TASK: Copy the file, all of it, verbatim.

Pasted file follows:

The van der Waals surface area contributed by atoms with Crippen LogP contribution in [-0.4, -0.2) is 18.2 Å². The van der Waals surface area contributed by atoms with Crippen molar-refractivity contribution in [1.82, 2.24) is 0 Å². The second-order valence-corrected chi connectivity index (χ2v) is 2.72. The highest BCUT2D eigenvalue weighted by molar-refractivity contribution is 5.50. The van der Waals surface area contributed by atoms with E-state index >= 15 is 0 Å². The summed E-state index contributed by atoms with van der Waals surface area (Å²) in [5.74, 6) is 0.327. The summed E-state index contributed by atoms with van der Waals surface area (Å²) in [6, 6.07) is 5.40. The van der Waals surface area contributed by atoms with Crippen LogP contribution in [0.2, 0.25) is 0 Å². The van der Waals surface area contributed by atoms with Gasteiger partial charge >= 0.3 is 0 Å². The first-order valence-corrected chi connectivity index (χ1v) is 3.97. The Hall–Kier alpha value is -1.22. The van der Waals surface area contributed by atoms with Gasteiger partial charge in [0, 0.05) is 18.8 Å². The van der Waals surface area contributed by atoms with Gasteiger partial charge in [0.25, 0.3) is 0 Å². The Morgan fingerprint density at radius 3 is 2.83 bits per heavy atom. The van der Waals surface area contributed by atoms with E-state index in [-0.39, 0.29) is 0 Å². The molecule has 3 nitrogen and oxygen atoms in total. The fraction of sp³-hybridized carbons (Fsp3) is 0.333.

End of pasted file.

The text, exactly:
The van der Waals surface area contributed by atoms with Crippen LogP contribution in [-0.4, -0.2) is 18.2 Å². The van der Waals surface area contributed by atoms with Crippen molar-refractivity contribution in [1.82, 2.24) is 0 Å². The second-order valence-corrected chi connectivity index (χ2v) is 2.72. The highest BCUT2D eigenvalue weighted by molar-refractivity contribution is 5.50. The van der Waals surface area contributed by atoms with E-state index >= 15 is 0 Å². The summed E-state index contributed by atoms with van der Waals surface area (Å²) in [5.74, 6) is 0.327. The summed E-state index contributed by atoms with van der Waals surface area (Å²) in [6, 6.07) is 5.40. The van der Waals surface area contributed by atoms with Crippen LogP contribution in [0.2, 0.25) is 0 Å². The van der Waals surface area contributed by atoms with Gasteiger partial charge >= 0.3 is 0 Å². The first-order valence-corrected chi connectivity index (χ1v) is 3.97. The Hall–Kier alpha value is -1.22. The van der Waals surface area contributed by atoms with Gasteiger partial charge in [0, 0.05) is 18.8 Å². The van der Waals surface area contributed by atoms with Gasteiger partial charge in [0.25, 0.3) is 0 Å². The Morgan fingerprint density at radius 3 is 2.83 bits per heavy atom. The van der Waals surface area contributed by atoms with E-state index in [-0.39, 0.29) is 0 Å². The molecule has 3 nitrogen and oxygen atoms in total. The fraction of sp³-hybridized carbons (Fsp3) is 0.333.